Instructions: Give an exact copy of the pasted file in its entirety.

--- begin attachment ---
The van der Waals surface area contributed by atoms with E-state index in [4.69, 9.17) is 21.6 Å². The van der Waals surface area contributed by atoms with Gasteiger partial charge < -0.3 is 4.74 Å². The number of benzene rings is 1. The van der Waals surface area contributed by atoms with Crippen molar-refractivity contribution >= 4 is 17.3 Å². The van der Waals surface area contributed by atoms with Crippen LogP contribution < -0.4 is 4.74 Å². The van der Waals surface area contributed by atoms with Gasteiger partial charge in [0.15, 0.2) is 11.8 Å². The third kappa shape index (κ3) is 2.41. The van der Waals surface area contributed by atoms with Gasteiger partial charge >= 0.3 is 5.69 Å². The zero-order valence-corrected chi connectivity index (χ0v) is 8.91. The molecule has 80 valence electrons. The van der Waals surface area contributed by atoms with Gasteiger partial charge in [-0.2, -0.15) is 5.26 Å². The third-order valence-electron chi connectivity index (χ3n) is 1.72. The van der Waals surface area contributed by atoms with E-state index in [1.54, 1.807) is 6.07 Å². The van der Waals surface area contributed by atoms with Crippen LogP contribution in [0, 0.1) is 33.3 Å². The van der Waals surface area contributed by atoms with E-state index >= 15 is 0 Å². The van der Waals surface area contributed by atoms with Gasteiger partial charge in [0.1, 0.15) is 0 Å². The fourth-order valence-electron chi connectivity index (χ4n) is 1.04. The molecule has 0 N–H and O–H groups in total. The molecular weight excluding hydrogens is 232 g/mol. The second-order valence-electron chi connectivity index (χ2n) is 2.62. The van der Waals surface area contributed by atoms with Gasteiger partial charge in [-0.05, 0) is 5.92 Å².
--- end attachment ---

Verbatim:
The van der Waals surface area contributed by atoms with E-state index in [4.69, 9.17) is 21.6 Å². The van der Waals surface area contributed by atoms with Gasteiger partial charge < -0.3 is 4.74 Å². The number of benzene rings is 1. The van der Waals surface area contributed by atoms with Crippen molar-refractivity contribution >= 4 is 17.3 Å². The van der Waals surface area contributed by atoms with Crippen LogP contribution < -0.4 is 4.74 Å². The van der Waals surface area contributed by atoms with Gasteiger partial charge in [0.15, 0.2) is 11.8 Å². The third kappa shape index (κ3) is 2.41. The van der Waals surface area contributed by atoms with Gasteiger partial charge >= 0.3 is 5.69 Å². The zero-order valence-corrected chi connectivity index (χ0v) is 8.91. The molecule has 80 valence electrons. The van der Waals surface area contributed by atoms with Gasteiger partial charge in [-0.2, -0.15) is 5.26 Å². The third-order valence-electron chi connectivity index (χ3n) is 1.72. The van der Waals surface area contributed by atoms with E-state index in [1.54, 1.807) is 6.07 Å². The van der Waals surface area contributed by atoms with Crippen LogP contribution in [0, 0.1) is 33.3 Å². The van der Waals surface area contributed by atoms with E-state index >= 15 is 0 Å². The van der Waals surface area contributed by atoms with Gasteiger partial charge in [0.1, 0.15) is 0 Å². The fourth-order valence-electron chi connectivity index (χ4n) is 1.04. The molecule has 0 N–H and O–H groups in total. The molecular weight excluding hydrogens is 232 g/mol. The second-order valence-electron chi connectivity index (χ2n) is 2.62. The van der Waals surface area contributed by atoms with Gasteiger partial charge in [-0.05, 0) is 5.92 Å².